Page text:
Claimant Awarded $120,000 Following Remand

April 11, 2015. We were able to obtain a remand for this claimant about six months ago in the Eastern District of Michigan based upon a flawed step 4 finding that claimant he could perform his past work as actually performed, and where the ALJ had failed to obtain any vocational expert testimony with respect to whether the job was performed differently as generally performed. In particular, the ALJ asked the claimant one or two questions at the hearing about his past job in the auto industry, and relied upon those two answers to find that the claimant’s past work was light work as actually performed, without considering the expanded explanation the claimant had provided on the Work History Report. On remand we had obtained a vocational report which 1) opined that the claimant’s past work as actually performed was medium and, significantly, 2) that this was also how the job was performed generally, contrary to the DOT description. Once the vocational expert at the hearing readily agreed that the job was medium AAP and AGP, the ALJ found in the claimant’s favor with a slight modification of the onset date. Since the claimant’s was awarded benefits with an AOD of March 2010 and a PIA of over $2000 per month, he will receive approximately $120,000 in PDBs.

Minnesota District Court Reverses ALJ

March 30, 2015. In this case, referred by a nonattorney representative firm, we successfully argued that the ALJ had failed to notice or discuss the claimant’s impending 55th birthday (three months) as of the date of her last insured. The Eighth Circuit has fairly detailed holdings on the subject of “borderline age situations”, Phillips v. Astrue, 671 F. 3d 699, 704 (8th Cir. 2012), which supported our position that the ALJ’s complete failure to discuss the issue was sufficient cause for remand; however, we were also able to show that the record established significant “vocational adversities”.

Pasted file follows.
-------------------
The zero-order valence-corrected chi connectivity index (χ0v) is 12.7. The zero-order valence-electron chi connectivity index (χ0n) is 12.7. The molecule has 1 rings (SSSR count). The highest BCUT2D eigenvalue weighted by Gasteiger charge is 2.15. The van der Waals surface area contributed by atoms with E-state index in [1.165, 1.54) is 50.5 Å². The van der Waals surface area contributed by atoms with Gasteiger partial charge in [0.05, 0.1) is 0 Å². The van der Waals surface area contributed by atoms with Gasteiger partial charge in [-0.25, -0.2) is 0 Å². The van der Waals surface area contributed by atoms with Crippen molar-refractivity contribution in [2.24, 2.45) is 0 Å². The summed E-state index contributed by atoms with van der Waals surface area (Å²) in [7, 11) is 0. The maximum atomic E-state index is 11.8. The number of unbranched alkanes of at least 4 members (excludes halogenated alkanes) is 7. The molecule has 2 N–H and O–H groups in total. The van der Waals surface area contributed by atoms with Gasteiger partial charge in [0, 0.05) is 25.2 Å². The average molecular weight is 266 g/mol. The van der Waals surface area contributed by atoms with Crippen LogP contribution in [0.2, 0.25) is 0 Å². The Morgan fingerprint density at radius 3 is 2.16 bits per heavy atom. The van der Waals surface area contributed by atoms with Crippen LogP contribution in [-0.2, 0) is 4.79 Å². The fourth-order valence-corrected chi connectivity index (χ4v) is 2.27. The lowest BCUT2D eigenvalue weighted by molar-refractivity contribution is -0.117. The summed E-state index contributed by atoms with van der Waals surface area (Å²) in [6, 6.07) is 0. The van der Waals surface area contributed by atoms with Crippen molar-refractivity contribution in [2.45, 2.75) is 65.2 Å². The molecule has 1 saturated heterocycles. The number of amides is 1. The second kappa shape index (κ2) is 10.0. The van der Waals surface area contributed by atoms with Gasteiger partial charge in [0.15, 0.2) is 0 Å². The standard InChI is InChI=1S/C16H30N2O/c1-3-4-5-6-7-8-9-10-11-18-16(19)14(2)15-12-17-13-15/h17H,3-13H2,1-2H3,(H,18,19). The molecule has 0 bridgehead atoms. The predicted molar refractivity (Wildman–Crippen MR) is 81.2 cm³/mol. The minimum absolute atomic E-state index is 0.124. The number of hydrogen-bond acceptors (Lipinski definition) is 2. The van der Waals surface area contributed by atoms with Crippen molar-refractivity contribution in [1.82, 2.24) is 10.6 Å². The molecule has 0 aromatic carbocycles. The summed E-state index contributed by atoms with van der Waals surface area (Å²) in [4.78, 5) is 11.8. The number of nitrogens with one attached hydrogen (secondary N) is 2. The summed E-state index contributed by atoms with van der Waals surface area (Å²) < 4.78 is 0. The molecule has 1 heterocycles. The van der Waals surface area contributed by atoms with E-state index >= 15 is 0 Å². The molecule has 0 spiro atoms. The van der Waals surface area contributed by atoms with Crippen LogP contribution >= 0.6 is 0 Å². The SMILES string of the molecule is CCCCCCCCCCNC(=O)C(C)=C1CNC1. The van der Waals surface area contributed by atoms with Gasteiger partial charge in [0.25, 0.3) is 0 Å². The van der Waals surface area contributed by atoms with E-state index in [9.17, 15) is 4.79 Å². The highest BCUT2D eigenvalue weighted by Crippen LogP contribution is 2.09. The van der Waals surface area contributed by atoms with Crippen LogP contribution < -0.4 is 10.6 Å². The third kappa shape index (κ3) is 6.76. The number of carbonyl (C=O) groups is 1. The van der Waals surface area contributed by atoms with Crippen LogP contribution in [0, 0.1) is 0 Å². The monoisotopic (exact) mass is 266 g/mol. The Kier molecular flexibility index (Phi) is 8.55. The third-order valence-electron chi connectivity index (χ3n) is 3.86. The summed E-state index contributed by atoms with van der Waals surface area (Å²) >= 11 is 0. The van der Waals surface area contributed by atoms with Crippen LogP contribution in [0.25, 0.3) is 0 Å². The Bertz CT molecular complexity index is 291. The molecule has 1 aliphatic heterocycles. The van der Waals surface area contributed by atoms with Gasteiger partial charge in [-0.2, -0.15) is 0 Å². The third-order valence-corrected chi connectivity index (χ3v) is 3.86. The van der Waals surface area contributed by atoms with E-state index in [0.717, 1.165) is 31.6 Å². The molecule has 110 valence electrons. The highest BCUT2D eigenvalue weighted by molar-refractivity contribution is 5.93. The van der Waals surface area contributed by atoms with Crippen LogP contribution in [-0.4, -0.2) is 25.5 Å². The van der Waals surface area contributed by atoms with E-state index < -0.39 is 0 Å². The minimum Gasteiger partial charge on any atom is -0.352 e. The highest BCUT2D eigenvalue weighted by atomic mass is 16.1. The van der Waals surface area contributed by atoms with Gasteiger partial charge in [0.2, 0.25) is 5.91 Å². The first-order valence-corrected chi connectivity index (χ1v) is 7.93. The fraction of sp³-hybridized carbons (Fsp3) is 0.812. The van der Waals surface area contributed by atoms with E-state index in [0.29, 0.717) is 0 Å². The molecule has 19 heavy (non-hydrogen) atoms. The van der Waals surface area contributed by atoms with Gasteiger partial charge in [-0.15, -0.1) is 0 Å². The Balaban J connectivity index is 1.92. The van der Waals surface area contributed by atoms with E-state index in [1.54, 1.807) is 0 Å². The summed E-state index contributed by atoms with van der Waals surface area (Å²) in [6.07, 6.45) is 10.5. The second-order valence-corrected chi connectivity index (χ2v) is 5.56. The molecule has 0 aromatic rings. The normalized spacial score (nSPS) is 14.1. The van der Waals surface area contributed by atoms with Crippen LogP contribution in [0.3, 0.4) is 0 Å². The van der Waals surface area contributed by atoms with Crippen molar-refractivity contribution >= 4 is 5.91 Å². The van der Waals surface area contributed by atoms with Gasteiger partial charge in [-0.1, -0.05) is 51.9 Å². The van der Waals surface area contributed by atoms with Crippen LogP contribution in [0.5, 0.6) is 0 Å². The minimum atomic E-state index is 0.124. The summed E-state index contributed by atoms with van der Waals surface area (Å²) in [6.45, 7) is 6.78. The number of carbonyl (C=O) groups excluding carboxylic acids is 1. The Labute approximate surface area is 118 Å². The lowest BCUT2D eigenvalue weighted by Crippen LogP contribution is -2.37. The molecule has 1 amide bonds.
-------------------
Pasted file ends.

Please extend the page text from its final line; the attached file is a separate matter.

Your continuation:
Pennsylvania District Court Reverses ALJ

March 30, 2015. In one of our own cases the court agreed that the ALJ had failed to give adequate consideration to over 600 pages of evidence establishing her mental health limitations (which the ALJ had addressed in only several paragraphs of discussion). Moreover, evidence given great weight by the ALJ (SSA’s examining and nonexamining consultants) established concentration persistence and pace; reading, writing and math; and social limitations not fairly accounted for by the ALJ’s mental RFC for “simple, routine” work. The court also agreed that the ALJ’s frequent references to the “stability” of the claimant’s mental health impairments did not address whether those impairments were, in fact, more disabling than was described in the RFC finding.